Two new lemurs at the BronxZoo, Bronx, NY. One of four Wildlife Conservation Society institutions, the Bronx Zoo recently welcomed a Conquerel's sifaka and a collared lemur to their animal family. Acrobatic tree-dwellers, lemurs are threatened by deforestation for timber and agriculture in their native Madagascar.
Macaronipenguinchicks born at the TennesseeAquarium, Chattanooga, TN. Adult penguins, Hercules and Shamrock, are proving to be attentive parents and the chicks are maturing quickly. Macaroni penguin chicks are the most populous of all penguin species with an estimated 18 million found across cold subarctic waters.
Pacificwhite-sideddolphincalf born at the SheddAquarium, Chicago, IL. The 3-foot long, 25-pound baby calf is spending lots of time with its mom, Piquet, while it learns to swim, eat and socialize with the other dolphins. The playful calf can easily be observed from Shedd’s Underwater Viewing Level.
Grévy’szebrafoal born at the CincinnatiZoo, Cincinnati, OH. Baby Savanna was born on May 23 and stood up within minutes of birth! Savanna has been able to spend some time bonding with her Mom and can now be seen by the public. Grévy’s zebras are both the largest and most endangered species of zebra.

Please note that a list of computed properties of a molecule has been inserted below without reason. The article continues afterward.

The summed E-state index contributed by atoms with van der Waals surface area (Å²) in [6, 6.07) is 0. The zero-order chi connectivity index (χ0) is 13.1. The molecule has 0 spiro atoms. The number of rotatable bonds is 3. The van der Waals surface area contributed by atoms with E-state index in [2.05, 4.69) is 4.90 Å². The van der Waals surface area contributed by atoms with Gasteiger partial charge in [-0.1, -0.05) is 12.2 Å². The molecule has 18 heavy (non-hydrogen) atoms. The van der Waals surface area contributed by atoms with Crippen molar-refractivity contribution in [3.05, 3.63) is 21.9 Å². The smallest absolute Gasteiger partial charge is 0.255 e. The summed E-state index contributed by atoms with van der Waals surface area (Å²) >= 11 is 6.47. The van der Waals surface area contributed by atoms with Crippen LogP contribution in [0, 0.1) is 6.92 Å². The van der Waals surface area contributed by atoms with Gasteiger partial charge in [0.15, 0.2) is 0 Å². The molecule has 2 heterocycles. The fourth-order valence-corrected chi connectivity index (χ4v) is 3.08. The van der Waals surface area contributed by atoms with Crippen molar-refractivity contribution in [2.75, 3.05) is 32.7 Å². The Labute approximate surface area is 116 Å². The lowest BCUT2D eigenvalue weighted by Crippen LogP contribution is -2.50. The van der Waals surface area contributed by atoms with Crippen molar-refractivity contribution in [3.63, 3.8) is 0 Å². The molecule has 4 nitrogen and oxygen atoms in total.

Amurleopardcub born at the DenverZoo, Denver, CO. The zoo welcomed a male leopard cub, Makar, in April. This species is critically endangered, making Makar’s entrance extra special. Makar is growing fast and can now be seen inside the zoo’s Feline Building.
Africanlioncub born at JacksonvilleZoo, Jacksonville, FL. A tiny female lion was born at the Jacksonville Zoo, making this the first successful lion birth at the zoo since 1974. The little lady is growing up nicely and can now be viewed along with her parents, Tamu and Mshoni.
Warthoghoglets born at ZOOMiami, Miami, FL. A new litter of African warthogs has arrived at ZOO Miami. Warthogs are distinguished by their tusks and lumpy growths on the side of their heads. For the first few weeks, the litter stayed behind the scenes bonding with mom, but they are now in their exhibit with both parents.